Pies confident Daicos can avoid second-year blues; ‘prison bar’ jumper deal struck with Port
In today’s AFL briefing, your daily wrap of footy news:
- Will young star Nick Daicos be hit with second-year struggles?
- Port Adelaide will be able to wear their traditional prison bars jersey after an agreement with Collingwood.
‘He better get used it’: Pies confident Daicos will handle extra attention
Heading into last weekend’s practice match between Collingwood and Hawthorn, Nathan Buckley was confident Nick Daicos knew what to expect in his second season at the elite level.
“We all talk about it,” Buckley told The Age on what often is dubbed the second-year blues.
“You can only have your first year once, and everything is fresh and new and great. He will have different challenges as every player does as they go through their career, when you don’t have a steeper learning curve and the differences in your performance become more incremental, rather than that big leap. But I think he will keep going.”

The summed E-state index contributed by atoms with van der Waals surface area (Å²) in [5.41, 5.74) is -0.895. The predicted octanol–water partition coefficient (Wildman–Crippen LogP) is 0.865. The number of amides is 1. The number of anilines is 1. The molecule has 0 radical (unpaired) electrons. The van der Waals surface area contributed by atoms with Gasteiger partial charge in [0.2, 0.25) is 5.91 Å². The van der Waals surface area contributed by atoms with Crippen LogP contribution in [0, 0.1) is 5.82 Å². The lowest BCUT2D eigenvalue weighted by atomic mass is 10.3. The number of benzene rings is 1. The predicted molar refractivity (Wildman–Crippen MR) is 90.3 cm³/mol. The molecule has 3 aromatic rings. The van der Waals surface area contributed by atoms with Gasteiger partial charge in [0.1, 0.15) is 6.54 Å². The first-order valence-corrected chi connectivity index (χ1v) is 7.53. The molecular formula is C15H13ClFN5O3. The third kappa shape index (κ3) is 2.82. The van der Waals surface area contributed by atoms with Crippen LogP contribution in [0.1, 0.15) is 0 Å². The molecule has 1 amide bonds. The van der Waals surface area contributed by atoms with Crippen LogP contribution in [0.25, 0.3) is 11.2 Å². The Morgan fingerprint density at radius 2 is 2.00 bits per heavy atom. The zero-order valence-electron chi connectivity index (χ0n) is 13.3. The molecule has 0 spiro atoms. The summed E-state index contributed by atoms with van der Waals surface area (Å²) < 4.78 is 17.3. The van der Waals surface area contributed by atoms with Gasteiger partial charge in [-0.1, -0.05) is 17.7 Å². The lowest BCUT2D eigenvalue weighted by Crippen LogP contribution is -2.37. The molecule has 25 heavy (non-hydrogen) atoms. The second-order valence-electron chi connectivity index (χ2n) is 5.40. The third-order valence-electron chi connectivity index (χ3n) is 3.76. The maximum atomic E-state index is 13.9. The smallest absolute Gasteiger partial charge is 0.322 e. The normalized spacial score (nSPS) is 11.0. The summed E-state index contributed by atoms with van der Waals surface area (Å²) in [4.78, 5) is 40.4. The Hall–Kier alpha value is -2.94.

Daicos, a dynamic ball winner in a stunning rookie season capped by being named the league’s Rising Star, had a rugged opening to the new season when shadowed by Hawthorn tagger Finn Maginness in a practice match last weekend.
Nick Daicos has had a strong pre-season, and is ready to avoid the second-year blues.Credit:Getty Images
Maginness initially went to Daicos at half-back, before following him to a wing. Daicos finished the evening with a relatively modest 17 touches, having averaged 26 disposals a game last season in a year the Magpies stormed into a preliminary final.
This included having 40 disposals and three goals in a best-on-ground performance against Adelaide in round 18. Come the Brownlow Medal count, Daicos finished equal top on Collingwood’s leaderboard alongside Jack Crisp, each with 11 votes.
Too much, however, is often read into practice match form. The Magpies say Daicos has had a superb pre-season, having added muscle, and can be used in a variety of roles.